Still, one cannot help but reflect on what might have been different. The combination of factors that had to line up “just-so” for this carrier to be built was the result of remarkable North Korean tenacity, and no small degree of luck. So many opportunities existed where intervention could have halted Pyongyang’s progress, starting from the earliest cyber espionage campaigns against defense industrial base contractors. But very much like the reaction to early Chinese forays toward a blue water navy in the 1990s, serious people would not take the idea seriously. After all, everyone knew the immense hurdles of building a naval aviation warfare community to operate from a narrow deck at sea. This simply could not be achieved using a rusting hulk headed to the shipbreakers, by the kinds of people more at home in a casino than in a banker’s office or a uniform. Likewise, conventional wisdom demands that serious naval strategists focus on power projection in the open ocean, unencumbered by the distractions of littoral operations in close and confined seas.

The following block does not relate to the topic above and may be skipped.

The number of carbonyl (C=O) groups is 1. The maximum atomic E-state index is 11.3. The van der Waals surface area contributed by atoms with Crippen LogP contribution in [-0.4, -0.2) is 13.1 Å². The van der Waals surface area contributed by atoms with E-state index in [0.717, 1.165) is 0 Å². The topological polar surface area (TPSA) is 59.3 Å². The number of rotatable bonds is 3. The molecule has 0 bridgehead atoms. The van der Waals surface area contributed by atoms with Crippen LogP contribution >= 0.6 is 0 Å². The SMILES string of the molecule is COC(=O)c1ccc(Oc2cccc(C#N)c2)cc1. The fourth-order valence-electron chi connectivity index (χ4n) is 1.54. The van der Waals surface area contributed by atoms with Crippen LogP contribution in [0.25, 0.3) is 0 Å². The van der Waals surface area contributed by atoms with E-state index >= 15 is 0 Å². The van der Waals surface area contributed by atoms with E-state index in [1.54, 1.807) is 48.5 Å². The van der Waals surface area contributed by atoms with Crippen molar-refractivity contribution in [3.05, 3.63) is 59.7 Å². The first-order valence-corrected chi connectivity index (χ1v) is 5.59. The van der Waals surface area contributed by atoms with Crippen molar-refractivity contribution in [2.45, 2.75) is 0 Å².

But what if they were wrong?